In astronomy news this week: A gargantuan supercluster of galaxies lurks in the early universe, while data from the Fermi telescope hint at two supermassive black holes locked in a gravitational dance.

A Colossal Galaxy Supercluster in the Early Universe

Visualization of proto-supercluster Hyperion
A galaxy proto-supercluster nicknamed Hyperion is the most massive structure known at such a remote time and distance — about 2.7 billion years after the Big Bang. This visualization of Hyperion is based on real data.
L. Calçada(ESO) / O. Cucciati et al. 2018

The most massive structures in the universe are superclusters, complex webs of galaxies spanning hundreds of millions of light-years. Now, researchers have identified what may be a gargantuan predecessor to modern superclusters. The discovery could help astronomers better understand how these behemoths arose and evolved into the cosmic beasts around us today.

The light from this proto-supercluster takes about 11 billion years to reach Earth, so astronomers see it as it was roughly 2.8 billion years after the Big Bang. The discoverers nicknamed it Hyperion, after one of the Titans from Greek mythology. Seven galaxy clusters, ranging in mass from 10 trillion to 270 trillion Suns, appear linked together by filaments of galaxies across roughly 20 million billion billion cubic light-years of space. The entire ensemble is about as massive as 4.6 quadrillion suns.

While this isn’t the first galaxy cluster seen in the early universe, none are as massive or as sprawling as this one.

Olga Cucciati (National Institute for Astrophysics, Bologna, Italy) and colleagues discovered the adolescent supercluster in data from the VIMOS (Visible Multi-Object Spectrograph) Ultra Deep Survey, a project to obtain redshifts of roughly 10,000 faint galaxies using the Very Large Telescope in Chile.

The team’s results will appear in Astronomy & Astrophysics and can be found on the astronomy preprint arXiv.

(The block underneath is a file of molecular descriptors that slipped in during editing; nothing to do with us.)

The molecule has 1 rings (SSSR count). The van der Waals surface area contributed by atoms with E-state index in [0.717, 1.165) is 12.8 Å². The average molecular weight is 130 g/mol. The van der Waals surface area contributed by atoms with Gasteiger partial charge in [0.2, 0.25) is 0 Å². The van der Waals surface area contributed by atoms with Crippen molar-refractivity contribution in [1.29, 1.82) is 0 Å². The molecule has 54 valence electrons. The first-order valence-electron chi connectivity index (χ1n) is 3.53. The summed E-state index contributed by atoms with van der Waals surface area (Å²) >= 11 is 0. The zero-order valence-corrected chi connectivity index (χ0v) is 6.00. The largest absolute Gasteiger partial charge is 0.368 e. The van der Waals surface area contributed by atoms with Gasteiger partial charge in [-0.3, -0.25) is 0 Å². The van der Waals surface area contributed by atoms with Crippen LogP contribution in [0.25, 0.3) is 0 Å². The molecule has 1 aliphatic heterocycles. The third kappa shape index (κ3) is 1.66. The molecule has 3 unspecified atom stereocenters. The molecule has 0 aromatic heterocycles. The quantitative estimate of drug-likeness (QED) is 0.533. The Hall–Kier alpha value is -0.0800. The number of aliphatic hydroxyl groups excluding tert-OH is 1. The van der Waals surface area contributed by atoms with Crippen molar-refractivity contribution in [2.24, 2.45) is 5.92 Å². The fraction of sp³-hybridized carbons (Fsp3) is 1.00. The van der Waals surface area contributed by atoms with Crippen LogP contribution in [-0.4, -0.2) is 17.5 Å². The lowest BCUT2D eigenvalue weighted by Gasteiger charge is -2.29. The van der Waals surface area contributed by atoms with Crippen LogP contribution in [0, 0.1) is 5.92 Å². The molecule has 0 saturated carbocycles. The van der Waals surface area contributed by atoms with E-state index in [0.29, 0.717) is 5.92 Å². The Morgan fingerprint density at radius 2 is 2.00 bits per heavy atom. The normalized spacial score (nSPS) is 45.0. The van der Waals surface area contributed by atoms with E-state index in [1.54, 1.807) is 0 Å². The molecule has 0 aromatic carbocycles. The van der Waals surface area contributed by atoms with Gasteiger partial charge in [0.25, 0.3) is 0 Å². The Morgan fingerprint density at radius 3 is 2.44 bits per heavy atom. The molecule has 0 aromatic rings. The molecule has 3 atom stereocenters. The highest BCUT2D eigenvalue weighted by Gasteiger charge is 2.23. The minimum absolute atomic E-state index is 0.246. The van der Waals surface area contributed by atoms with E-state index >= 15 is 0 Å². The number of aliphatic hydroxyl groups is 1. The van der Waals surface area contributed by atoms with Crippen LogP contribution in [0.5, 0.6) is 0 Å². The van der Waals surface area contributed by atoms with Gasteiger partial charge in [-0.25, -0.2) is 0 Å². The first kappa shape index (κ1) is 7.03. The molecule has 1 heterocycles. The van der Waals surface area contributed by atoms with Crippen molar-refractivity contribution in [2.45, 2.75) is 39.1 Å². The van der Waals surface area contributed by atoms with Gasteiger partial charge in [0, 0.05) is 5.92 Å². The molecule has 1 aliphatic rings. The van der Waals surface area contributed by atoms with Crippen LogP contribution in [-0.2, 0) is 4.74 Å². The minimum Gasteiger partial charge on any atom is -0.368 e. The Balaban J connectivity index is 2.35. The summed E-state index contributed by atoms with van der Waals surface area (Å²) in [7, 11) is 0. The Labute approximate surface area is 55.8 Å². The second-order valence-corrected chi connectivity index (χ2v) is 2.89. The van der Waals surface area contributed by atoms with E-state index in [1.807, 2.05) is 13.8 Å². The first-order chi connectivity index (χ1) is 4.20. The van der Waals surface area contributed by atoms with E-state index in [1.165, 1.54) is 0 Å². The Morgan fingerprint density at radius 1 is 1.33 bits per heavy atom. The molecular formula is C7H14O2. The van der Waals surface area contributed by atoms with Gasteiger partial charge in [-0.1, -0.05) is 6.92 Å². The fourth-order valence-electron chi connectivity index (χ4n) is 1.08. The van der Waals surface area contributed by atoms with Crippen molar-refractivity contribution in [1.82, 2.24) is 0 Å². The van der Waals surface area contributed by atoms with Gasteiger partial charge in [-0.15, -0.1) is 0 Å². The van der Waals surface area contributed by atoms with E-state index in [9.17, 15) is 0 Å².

Wobbly Gamma Rays from a Far-Flung Galaxy

A pair of supermassive black holes whipping around one another could explain recurring fluctuations in gamma rays coming from the heart of a remote galaxy.

In 2015, researchers working with NASA’s Fermi Gamma-ray Space Telescope detected hints of a periodic modulation of gamma rays emitted by a galaxy designated PG 1553+113, which sits nearly 5 billion light-years away. Now, by analyzing 10 years of Fermi data, astronomers confirm that something is causing the intensity of those gamma rays to waver every 2.2 years. What’s more, the gamma-ray vacillation matches similar changes seen in visible light, X rays, and radio waves.

Stefano Ciprini (Italian Space Agency, Rome) and colleagues announced their finding at an October 17th press conference.

All this radiation is likely being generated by blazing gas swirling around a pair of supermassive black holes, the researchers argue. As the black holes orbit each other, fountains of gamma rays precess, alternately pointing towards us and then leaning away. The researchers do caution, however, that this interpretation is just one possibility. However, if a pair of supermassive black holes does live in this galaxy, it could be a good target for the European Space Agency’s eLISA satellite, a gravitational-wave detector scheduled to launch in 2034.

Plot of gamma rays and visible light from galaxy PG 1553+113
Gamma-ray brightness from galaxy PG 1553+113 exhibits a 2.2-year period (purple) that matches fluctuations in visible light (white).
S. Ciprini et al. 2018


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